Engagement remains a longstanding concept for the communication discipline. As researchers, we might be interested in how individuals engage in myriad types of social interactions, how groups engage in and champion specific sociocultural or political causes, or how people express their opinions in markedly different contexts. From #MeToo to populist movements around the globe that have impacted citizens, government, and social, economic, and democratic life, there is no shortage of grist for our intellectual mill.
But as members of ICA, how do we engage with the organization and the discipline? For the vast majority of members, engagement comes in the context of its annual conference – writing papers for submission, reviewing papers, serving as a chair or discussant, and/or attending the meeting. A sizable number each year also will have engaged with ICA journals, as readers, authors, or anonymous reviewers (those unsung heros!).
Engagement is crucial to the short- and long-term health of any organization and fortunately, ICA members have regular, if not continuous, opportunities to engage with the association.
Consider, for instance, the ICA elections that ended mid-October. In figures that have remained somewhat stable in recent years, turnout stood at 17% for this year’s association-wide races and ranged from 8 to 26% (averaging 16%) for the 27 divisions and interest groups that held elections. While turnout can always be higher, it is always exciting to consider how the leadership of a division or interest group might spearhead new initiatives or advance current ones, whether they relate to student mentorship, conference travel, or research support. As well, that divisions and interest groups do not seem to lack for candidates is heartening; it signals the desire for members to engage with their intellectual community and support it institutionally.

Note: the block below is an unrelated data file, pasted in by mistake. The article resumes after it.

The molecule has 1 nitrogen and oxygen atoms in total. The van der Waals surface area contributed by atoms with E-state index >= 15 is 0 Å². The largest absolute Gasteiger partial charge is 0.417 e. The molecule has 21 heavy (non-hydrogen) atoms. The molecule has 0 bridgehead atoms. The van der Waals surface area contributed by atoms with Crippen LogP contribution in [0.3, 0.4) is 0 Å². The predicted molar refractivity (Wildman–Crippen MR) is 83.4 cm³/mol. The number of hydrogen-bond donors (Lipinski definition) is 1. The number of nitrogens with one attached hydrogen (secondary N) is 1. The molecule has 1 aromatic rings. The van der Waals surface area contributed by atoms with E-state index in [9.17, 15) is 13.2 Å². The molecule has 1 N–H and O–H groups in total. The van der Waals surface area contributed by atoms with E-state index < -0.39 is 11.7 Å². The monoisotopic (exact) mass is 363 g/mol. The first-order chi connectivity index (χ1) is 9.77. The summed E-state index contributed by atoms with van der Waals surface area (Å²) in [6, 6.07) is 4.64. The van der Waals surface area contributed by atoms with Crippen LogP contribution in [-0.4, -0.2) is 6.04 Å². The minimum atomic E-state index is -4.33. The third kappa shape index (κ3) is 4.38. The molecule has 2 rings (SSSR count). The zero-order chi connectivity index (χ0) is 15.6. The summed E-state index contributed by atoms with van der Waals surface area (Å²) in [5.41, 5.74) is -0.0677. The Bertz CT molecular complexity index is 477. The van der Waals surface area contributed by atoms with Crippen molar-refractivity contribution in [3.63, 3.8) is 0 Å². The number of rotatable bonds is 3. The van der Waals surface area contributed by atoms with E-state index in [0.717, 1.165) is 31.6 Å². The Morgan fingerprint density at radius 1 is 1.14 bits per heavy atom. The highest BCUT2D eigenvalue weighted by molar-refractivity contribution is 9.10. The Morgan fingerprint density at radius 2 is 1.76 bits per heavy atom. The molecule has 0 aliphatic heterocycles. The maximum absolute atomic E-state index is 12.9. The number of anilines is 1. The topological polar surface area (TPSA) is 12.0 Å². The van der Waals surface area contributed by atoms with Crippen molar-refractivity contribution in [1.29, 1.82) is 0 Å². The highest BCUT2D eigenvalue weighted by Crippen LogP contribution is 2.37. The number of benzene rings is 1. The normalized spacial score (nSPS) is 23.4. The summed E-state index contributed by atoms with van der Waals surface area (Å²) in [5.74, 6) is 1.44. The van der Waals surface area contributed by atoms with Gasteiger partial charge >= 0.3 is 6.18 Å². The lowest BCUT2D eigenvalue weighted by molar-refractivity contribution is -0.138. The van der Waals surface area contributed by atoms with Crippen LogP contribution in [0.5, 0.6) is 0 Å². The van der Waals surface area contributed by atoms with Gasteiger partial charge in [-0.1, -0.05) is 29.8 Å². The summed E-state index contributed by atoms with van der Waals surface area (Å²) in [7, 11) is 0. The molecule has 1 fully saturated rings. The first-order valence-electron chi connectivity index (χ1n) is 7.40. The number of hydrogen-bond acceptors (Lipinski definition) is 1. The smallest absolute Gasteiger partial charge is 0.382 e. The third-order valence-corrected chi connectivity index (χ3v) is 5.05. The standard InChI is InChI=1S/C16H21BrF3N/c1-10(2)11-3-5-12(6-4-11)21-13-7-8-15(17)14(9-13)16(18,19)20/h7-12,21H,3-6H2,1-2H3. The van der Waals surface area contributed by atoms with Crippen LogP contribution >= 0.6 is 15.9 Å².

Engagement also takes place behind the scenes. In a response to an open call for suggestions and concerns, Catrin Johannson (Mid Sweden U) wrote to share many positive aspects of ICA: the hospitality and collegiality of the Organizational Communication Division; her growing ties to other divisions – Public Relations, Language and Social Interaction, and more recently, Environmental Communication; and the great opportunities afforded by the annual conference to meet with and learn from other scholars through collaborative efforts.
Catrin’s reaching out, however, was motivated by Naomi Klein’s (2014) This Changes Everything: Capitalism vs. the Climate. In fact, Catrin was so inspired by that book that she led a grassroots movement at Mid Sweden U dealing with sustainable development. Her focus on sustainability prompted her to express her bifurcated feelings about submitting to next year’s conference: “One part of me wants to write as many papers as possible and go and see all my colleagues and friends in May next year, while the other part does not want to fly to Washington at all because of the negative impact that would have on the climate. Global warming is continuously accelerating. So: Where do I go, and where does ICA go from here?”
Catrin proceeded to offer a series of suggestions that she hopes ICA might consider trying out on a limited basis. She and ICA Executive Director Laura Sawyer engaged in a set of communications about the organization’s current efforts and policies related to sustainability. ICA’s Sustainability Committee, which works each year to keep the organization green, will be reaching out to Catrin to further discuss some of her creative ideas.
As we gear up for next year’s conference, many members are undertaking efforts to engage the discipline in pressing issues. Paula Chakravartty and Charlton McIlwain, both of New York U, have secured from President-Elect and conference chair Terry Flew (Queensland U of Technology) an ICA-sponsored session dealing with race and representation in our field. A follow-up to “#CommunicationSoWhite,” a 2018 article in Journal of Communication, the panel will address a host of issues including: how to center racial inequality; racial analytics in publishing; mobility across borders; and professional socialization.
Engagement comes in many guises, and regardless of where you are in your career or which corner(s) of the discipline you inhabit, it’s always worthwhile to consider what it means to you.